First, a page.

13. A fluid container as claimed in claim 12 wherein said cradle has openings in the base thereof for outlet conduits from said containers situated in said cradle.
14. A fluid dispenser as claimed in claim 12 wherein said cradle is pivotally mounted to a support structure for said dispenser and said disturbing means is adapted to rock said cradle about said pivotal axis.
15. A fluid dispenser as claimed in claim 1 wherein drive means comprising an electric motor having a cam type drive arrangement is provided for driving said disturbing means.
16. A fluid dispenser as claimed in claim 15 wherein a gearbox is interposed between said electric motor and said cam type drive arrangement.
17. A fluid dispenser as claimed in claim 15 or 16 wherein said motor is a variable speed motor.
This invention relates to a fluid dispenser and more particularly although not exclusively to a fluid dispenser suitable for dispensing pre-mixed beverages such as fruit juices, soups and the like which have a tendency to stratify if left undisturbed for any significant period of time.
Post-mix beverages are generally supplied to the point of sale in concentrated form and are mixed in a container mounted on or connected to a dispenser. Pre-mix beverages are simply poured into the container ready for dispensing. This is known as an open ended system. Any beverage which has a tendency to separate or stratify must be agitated prior to being dispensed. Conventional open ended systems use, for example, an impellor, a paddle wheel or pump circulation to effect the agitation and prevent sedimentation. Such systems are described in U.S. Pat. Nos. 4,610,145, 3,664,643 and 4,008,832.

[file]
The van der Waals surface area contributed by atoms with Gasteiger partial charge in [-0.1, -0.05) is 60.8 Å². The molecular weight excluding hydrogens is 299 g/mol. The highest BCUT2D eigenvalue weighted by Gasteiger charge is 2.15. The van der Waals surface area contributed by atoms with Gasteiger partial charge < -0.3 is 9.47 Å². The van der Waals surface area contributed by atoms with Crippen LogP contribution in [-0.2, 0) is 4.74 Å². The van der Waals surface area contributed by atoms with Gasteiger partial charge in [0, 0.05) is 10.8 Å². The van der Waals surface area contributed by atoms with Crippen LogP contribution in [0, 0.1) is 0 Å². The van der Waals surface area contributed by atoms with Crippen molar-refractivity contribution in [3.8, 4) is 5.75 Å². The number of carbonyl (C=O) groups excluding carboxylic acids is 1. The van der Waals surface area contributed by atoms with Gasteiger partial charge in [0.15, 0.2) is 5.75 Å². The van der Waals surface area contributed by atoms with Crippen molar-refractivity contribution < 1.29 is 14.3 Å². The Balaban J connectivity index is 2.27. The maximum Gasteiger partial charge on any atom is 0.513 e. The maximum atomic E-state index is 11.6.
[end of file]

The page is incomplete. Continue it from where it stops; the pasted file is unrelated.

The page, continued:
One serious problem with the aforementioned systems is that the beverages must be decanted into the mixing container in the dispenser. To ensure that bacteria and the like do not effect the quality of the beverage it is important that the container and agitating means are cleaned and sterilized regularly. In practice this is often not done and, particularly where a beverage remains in the mixing container for long periods, the quality of the beverage suffers. In fact, by simply decanting the beverage from the sealed and sterilized container in which it is is supplied, the beverage comes into contact with the ambient atmosphere and hence any bacteria which might be present therein. To counter this problem, most beverage suppliers add preservatives to their beverages in order to improve the shelf life of the beverages.
Many people object to the presence of preservatives in their beverages. It is known to supply naturally preserved fruit juices and like beverages in "bag-in-box" type containers which include a collapsible bag which is designed to collapse as the beverage is dispensed. This could be called a closed system. A major advantage of this sytem is that no air is brought into contact with the beverage during dispensing resulting in a far longer shelf life. Clearly, this principle is unsuited for prior art pre-mix commercial dispensers where the beverage to be dispensed is not homogeneous, as the necessary agitators cannot be brought into contact with the liquid. The stratification of the liquid will result in a variation of the consistency of the dispensed beverage.